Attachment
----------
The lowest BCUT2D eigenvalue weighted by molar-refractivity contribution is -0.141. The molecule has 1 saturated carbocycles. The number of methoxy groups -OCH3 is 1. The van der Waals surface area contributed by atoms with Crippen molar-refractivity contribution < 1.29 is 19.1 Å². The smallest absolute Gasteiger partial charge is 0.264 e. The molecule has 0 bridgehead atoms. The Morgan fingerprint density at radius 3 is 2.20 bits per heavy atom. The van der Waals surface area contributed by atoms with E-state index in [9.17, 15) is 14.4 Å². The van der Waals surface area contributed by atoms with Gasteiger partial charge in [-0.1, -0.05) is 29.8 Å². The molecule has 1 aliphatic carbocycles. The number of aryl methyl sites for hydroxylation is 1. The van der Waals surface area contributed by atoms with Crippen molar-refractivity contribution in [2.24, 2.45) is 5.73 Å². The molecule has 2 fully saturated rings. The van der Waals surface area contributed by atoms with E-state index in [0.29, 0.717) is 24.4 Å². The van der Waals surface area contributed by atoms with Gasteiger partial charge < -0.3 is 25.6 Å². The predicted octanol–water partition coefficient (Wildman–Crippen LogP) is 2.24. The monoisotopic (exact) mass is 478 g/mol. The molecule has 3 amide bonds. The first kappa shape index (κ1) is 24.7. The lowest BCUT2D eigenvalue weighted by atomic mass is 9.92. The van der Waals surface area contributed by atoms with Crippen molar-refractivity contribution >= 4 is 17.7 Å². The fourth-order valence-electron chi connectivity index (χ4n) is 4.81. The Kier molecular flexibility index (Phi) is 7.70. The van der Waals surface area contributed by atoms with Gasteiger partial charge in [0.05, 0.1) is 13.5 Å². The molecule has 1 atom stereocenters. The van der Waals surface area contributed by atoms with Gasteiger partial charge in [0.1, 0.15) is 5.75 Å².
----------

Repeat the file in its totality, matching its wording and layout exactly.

The lowest BCUT2D eigenvalue weighted by molar-refractivity contribution is -0.141. The molecule has 1 saturated carbocycles. The number of methoxy groups -OCH3 is 1. The van der Waals surface area contributed by atoms with Crippen molar-refractivity contribution < 1.29 is 19.1 Å². The smallest absolute Gasteiger partial charge is 0.264 e. The molecule has 0 bridgehead atoms. The Morgan fingerprint density at radius 3 is 2.20 bits per heavy atom. The van der Waals surface area contributed by atoms with E-state index in [9.17, 15) is 14.4 Å². The van der Waals surface area contributed by atoms with Gasteiger partial charge in [-0.1, -0.05) is 29.8 Å². The molecule has 1 aliphatic carbocycles. The number of aryl methyl sites for hydroxylation is 1. The van der Waals surface area contributed by atoms with Crippen molar-refractivity contribution in [2.24, 2.45) is 5.73 Å². The molecule has 2 fully saturated rings. The van der Waals surface area contributed by atoms with E-state index in [0.29, 0.717) is 24.4 Å². The van der Waals surface area contributed by atoms with Gasteiger partial charge < -0.3 is 25.6 Å². The predicted octanol–water partition coefficient (Wildman–Crippen LogP) is 2.24. The monoisotopic (exact) mass is 478 g/mol. The molecule has 3 amide bonds. The first kappa shape index (κ1) is 24.7. The lowest BCUT2D eigenvalue weighted by atomic mass is 9.92. The van der Waals surface area contributed by atoms with Crippen molar-refractivity contribution >= 4 is 17.7 Å². The fourth-order valence-electron chi connectivity index (χ4n) is 4.81. The Kier molecular flexibility index (Phi) is 7.70. The van der Waals surface area contributed by atoms with Gasteiger partial charge in [0.05, 0.1) is 13.5 Å². The molecule has 1 atom stereocenters. The van der Waals surface area contributed by atoms with Gasteiger partial charge in [0.1, 0.15) is 5.75 Å².